Editor’s Note: When I was discussing this month’s portfolio with Photo Editor Jeff Kida, I asked, “What can we do that’s different?” About 10 minutes later, he walked into the art department with a handful of black-and-white prints — he’d been in the vault. What he found is what you’re about to see.
For Roland Reed, making photographs of the country’s indigenous people was as much a calling as it was a passion. Born to a farmer and a homemaker outside of Oshkosh, Wisconsin, in 1864, Reed was fascinated by stories of the tribes near his childhood home, particularly the Menominees and their legendary leader, Thundercloud.
But it wasn’t until Reed left home at age 18 — traveling first to Minnesota and Canada, then through the Plains states, as part of his work for the Canadian Pacific and Great Northern railways — that he began to explore how deep his interests ran. A few years later, he left his job and set out on a solo expedition to learn about and document as many tribes as possible.
As he traveled, Reed supported himself by selling small portraits, including some of Arizona’s Hopi and Navajo people, which he made with wax pencils. He also taught others to sketch.
By 1893, though, Reed had become an apprentice to Montana-based photographer Daniel Dutro. Together, the two provided countless photographs of Native Americans to the Great Northern Railway’s news department. Although many of the details about Reed’s time in the American Southwest have been lost to history, it’s believed he spent several months in and around Canyon de Chelly in 1913. There, some of the photographs in this portfolio were made.
Reed’s philosophy about photographing Native Americans was made clear in one of his personal letters, as quoted in the November 1980 issue of Arizona Highways: “In approaching the Indian for the purpose of taking his picture, it is necessary to respect his stoicism and reticence, which have so often been the despair of the amateur photographer.”
Indeed, Reed — who became known later as one of the 20th century’s great pictorialists, for the use of light and the sense of impressionism in his portraits — wouldn’t ask outright to make a photograph. “I never suggest the object of my visit,” he wrote. “When the Indians, out of curiosity at last, inquire about my work, I reply casually, ‘Oh, when I’m at home, I’m a picture making man.’ ”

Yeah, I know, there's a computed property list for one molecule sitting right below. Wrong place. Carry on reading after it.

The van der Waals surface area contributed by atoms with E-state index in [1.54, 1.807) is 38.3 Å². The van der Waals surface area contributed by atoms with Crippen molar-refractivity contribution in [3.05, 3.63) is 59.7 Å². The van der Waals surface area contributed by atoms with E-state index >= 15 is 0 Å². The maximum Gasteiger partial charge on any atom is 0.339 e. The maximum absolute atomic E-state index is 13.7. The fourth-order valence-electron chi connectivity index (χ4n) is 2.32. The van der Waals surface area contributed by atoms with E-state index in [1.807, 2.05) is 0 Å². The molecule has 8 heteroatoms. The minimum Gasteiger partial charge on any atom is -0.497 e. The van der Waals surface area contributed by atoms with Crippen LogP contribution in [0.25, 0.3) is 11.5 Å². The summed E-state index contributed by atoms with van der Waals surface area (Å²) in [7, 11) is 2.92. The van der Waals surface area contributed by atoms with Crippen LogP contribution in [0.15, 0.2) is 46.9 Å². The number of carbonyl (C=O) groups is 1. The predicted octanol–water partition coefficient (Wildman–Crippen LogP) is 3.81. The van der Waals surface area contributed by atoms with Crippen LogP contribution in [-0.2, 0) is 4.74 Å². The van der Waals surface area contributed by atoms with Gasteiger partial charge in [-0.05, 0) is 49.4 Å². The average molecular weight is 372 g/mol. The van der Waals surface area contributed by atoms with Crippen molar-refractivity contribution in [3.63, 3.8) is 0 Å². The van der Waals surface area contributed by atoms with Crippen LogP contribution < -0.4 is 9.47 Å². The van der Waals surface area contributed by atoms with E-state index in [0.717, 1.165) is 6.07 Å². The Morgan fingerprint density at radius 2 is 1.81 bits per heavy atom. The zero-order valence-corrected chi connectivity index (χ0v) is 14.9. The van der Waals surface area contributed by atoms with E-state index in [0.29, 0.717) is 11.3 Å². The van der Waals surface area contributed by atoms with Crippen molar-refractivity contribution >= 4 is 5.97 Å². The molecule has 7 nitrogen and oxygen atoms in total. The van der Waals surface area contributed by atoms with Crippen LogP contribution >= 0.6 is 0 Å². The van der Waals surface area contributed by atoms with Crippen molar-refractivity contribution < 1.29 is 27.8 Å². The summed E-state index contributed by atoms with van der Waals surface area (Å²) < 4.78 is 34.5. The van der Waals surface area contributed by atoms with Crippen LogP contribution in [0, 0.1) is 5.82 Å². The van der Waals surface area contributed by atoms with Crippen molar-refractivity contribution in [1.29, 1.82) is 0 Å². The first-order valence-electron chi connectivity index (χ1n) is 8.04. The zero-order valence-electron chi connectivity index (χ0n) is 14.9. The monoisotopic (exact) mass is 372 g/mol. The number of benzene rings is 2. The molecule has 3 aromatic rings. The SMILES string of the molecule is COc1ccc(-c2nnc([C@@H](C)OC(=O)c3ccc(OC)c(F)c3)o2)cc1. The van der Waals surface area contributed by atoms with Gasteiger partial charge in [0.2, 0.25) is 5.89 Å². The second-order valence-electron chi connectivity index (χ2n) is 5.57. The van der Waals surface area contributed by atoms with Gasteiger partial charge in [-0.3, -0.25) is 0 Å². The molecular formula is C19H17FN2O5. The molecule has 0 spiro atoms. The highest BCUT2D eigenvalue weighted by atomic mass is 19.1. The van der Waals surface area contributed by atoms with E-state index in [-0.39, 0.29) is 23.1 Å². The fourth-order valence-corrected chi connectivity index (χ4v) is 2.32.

Inevitably, his subject would request his or her portrait, and Reed would capture a look, a movement, a moment in time.
After returning to the Midwest, Reed opened a small studio and compiled a catalog of 48 of his images of Native Americans for sale. Sadly, the photographer saw little fame or fortune from his work.
Perhaps more tragically still, in 1934, Reed died in Colorado Springs, Colorado, after a freak accident. According to biographer Ernest Lawrence, Reed slipped on a banana peel, breaking several vertebrae. He developed inflammation of his spinal cord and ultimately died of double pneumonia. He’s buried in Colorado, in a grave that faces Cheyenne Mountain, once the source of spiritual inspiration for the Cheyenne and Arapaho people.
Although Reed’s story is only occasionally told, Eugene S. Bruce, one of Reed’s contemporaries and a photography critic, did not mince words when it came to the impact of Reed’s work: “As mere works of art, these pictures have a value seldom found in photographs, but as pictorial evidences, as historical illustrations of an epoch that is almost closed, the pictures in this collection should be preserved and treasured.”
— Kelly Vaughn